Communication Studies, Department of


Date of this Version



Journal of Applied Communication Research 29:4 (November 2001), pp. 317–340.

doi: 10.1080/00909880128114


Copyright © 2001 National Communication Association; published by Taylor & Francis/Routledge. Used by permission.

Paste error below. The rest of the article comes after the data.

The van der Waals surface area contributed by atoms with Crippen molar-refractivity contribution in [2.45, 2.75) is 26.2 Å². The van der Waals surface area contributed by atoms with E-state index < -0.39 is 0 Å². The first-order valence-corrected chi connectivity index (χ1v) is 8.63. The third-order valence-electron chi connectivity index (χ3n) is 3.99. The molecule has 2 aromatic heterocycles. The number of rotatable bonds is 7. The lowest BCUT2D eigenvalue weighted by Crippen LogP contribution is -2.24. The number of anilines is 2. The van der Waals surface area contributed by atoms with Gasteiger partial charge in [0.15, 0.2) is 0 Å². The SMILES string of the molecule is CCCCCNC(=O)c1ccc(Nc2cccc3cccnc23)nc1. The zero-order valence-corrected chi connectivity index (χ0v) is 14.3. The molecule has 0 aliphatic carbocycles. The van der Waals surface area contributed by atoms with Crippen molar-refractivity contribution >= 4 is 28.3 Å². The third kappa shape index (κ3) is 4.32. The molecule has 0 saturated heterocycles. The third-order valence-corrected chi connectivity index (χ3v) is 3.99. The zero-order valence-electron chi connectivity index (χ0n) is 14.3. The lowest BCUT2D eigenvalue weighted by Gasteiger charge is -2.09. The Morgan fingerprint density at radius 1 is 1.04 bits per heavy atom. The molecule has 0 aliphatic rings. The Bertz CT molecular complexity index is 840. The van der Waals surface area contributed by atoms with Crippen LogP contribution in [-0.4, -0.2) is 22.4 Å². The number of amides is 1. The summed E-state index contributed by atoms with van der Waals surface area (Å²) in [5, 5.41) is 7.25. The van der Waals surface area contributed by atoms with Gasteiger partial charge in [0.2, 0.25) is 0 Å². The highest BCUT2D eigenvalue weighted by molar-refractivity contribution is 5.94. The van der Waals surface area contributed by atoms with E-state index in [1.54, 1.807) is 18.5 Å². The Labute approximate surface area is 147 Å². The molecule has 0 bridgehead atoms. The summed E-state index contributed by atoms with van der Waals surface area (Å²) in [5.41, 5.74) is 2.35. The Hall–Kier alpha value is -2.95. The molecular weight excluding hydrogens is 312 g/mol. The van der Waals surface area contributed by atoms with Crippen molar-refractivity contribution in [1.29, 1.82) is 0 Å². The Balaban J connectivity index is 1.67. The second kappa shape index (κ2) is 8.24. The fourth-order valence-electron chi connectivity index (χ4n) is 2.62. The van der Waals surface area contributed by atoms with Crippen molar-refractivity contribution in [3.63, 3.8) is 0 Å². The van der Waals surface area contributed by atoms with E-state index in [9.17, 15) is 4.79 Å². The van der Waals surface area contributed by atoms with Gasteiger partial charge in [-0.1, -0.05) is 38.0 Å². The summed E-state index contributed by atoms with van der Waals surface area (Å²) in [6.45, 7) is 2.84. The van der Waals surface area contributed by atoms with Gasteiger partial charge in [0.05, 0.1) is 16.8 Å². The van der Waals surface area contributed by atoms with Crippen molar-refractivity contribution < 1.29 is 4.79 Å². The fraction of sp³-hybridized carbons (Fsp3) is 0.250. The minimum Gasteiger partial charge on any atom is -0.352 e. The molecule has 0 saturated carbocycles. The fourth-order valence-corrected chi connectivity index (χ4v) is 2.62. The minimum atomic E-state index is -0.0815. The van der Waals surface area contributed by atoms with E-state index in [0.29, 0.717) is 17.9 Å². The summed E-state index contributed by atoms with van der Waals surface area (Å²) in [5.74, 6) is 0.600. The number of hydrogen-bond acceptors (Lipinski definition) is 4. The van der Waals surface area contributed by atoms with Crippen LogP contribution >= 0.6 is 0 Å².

Organizational norms of emotional expression are open to negotiation through improvised performances, as employees may bend or break emotion rules to gain more leeway in expressiveness and participate in the development of their own role identities in the workplace. In this ethnographic study, a dramaturgical perspective is used to analyze the processes and outcomes of emotional improvisation as observed among nurses, technicians, and physicians in a cardiac care center. It was found that the emphasis on maintaining a “professional” appearance in caregiving largely constrains actors to perform along their scripted roles. Results are discussed in terms of practical implications for training/education for health care providers and recipients. This study complements Goffman’s (1959, 1961) emphasis on external role-playing by considering actors’ internal feelings in relationship to observable emotional displays.